Narange Palow is a dish I have always loved to make. I inherited it from my mother and her mother. It was a regular feature at their dinner gatherings and became one at mine. My family and friends still regularly request it all these years later and I suppose it is one of my signature dishes. It brings back so many memories for me of growing up in Afghanistan and of happy memories here in Australia. I love seeing my children cook it themselves and am so happy to hear Nasreen say that cooking it makes her feel close to her parents, my husband and me. This food gives us both a great sense of continuity. I hope you will enjoy this little taste of my life and one of my favourite savoury dishes.
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Wash the rice in water until all the starch has disappeared. Let it rest in water for 2 hours or more.
Preparing the orange topping
- Peel the oranges in triangular shapes and slice thinly.
- Place the orange peels in a pot with water and simmer until the peel softens.
- Drain the water and return the orange peels to the pot.
- Add cardamom, orange food colouring, sugar and almonds.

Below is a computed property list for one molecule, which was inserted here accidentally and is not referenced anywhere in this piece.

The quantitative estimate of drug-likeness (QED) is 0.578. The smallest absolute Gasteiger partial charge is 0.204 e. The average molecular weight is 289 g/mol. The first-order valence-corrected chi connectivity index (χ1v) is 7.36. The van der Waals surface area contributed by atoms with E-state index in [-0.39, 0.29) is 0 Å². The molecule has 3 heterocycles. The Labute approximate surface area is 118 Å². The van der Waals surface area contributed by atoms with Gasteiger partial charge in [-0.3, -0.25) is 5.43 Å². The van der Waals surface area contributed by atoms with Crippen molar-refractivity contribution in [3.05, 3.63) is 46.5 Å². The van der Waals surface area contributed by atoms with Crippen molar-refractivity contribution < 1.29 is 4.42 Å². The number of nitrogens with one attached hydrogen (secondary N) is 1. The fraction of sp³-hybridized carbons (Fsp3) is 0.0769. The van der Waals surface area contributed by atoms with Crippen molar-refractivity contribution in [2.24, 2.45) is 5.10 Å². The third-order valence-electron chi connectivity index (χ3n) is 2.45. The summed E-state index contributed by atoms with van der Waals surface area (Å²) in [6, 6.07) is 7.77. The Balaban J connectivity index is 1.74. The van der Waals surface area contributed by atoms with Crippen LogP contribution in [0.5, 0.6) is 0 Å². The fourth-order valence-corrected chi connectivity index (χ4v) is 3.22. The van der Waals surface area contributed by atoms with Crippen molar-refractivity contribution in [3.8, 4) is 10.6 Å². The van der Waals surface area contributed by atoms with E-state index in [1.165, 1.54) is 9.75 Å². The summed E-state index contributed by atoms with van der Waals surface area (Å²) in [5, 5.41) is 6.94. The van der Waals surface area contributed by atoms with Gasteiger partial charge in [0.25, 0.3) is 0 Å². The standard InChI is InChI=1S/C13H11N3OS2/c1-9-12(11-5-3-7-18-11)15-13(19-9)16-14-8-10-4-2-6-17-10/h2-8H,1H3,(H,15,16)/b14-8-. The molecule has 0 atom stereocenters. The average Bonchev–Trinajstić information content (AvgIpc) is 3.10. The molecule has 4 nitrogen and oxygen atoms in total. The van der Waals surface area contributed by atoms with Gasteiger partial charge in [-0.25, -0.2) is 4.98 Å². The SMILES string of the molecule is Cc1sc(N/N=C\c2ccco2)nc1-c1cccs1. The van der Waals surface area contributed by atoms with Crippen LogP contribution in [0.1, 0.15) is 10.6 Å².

- Bring to a simmer then let rest.
Method to prepare Chicken
- Place oil in a large pot and add the chopped onions. As they soften add the garlic and salt and caramelise the onions until dark brown.
- Add the chicken and cook well.
- Add one or two cups of water and simmer for about 30 mins or until the oil has come to the surface or the water has reduced.
- Let it rest until the rice is ready.
- Fill a large pot with water all the way and bring to the boil.
- Add the rice to the water and let it boil until soft.
- Drain the rice and place back in the same pot.
BRINGING THE INGREDIENTS TOGETHER
- Separate the rice into two portions: a larger portion to mix with the chicken and a smaller portion for the orange filling on top.
- Cook the larger portion of rice and towards the end stir in the chicken mix you made earlier. Mix well. Wrap the pot* and let it simmer for 20mins or until the rice makes a crackling sound.
- Strain the orange mix and stir the juice of the orange mix into the smaller portion of rice to give it colour.
- Place the orange rice mix into a smaller pot. Then place the orange peels and almonds all on top with some cardamom. Wrap this pot up with a cloth* and place on the stove to cook for about 20mins.
- Once both lots of rice are done, place the brown chicken rice in a large dish, layering it with chicken and then layering with rice again. Then layer it with the orange coloured rice and place the orange peels and almonds on top. Enjoy!
* Wrap a towel or a cloth around the lid of the pot and place it on top to prevent steam escaping.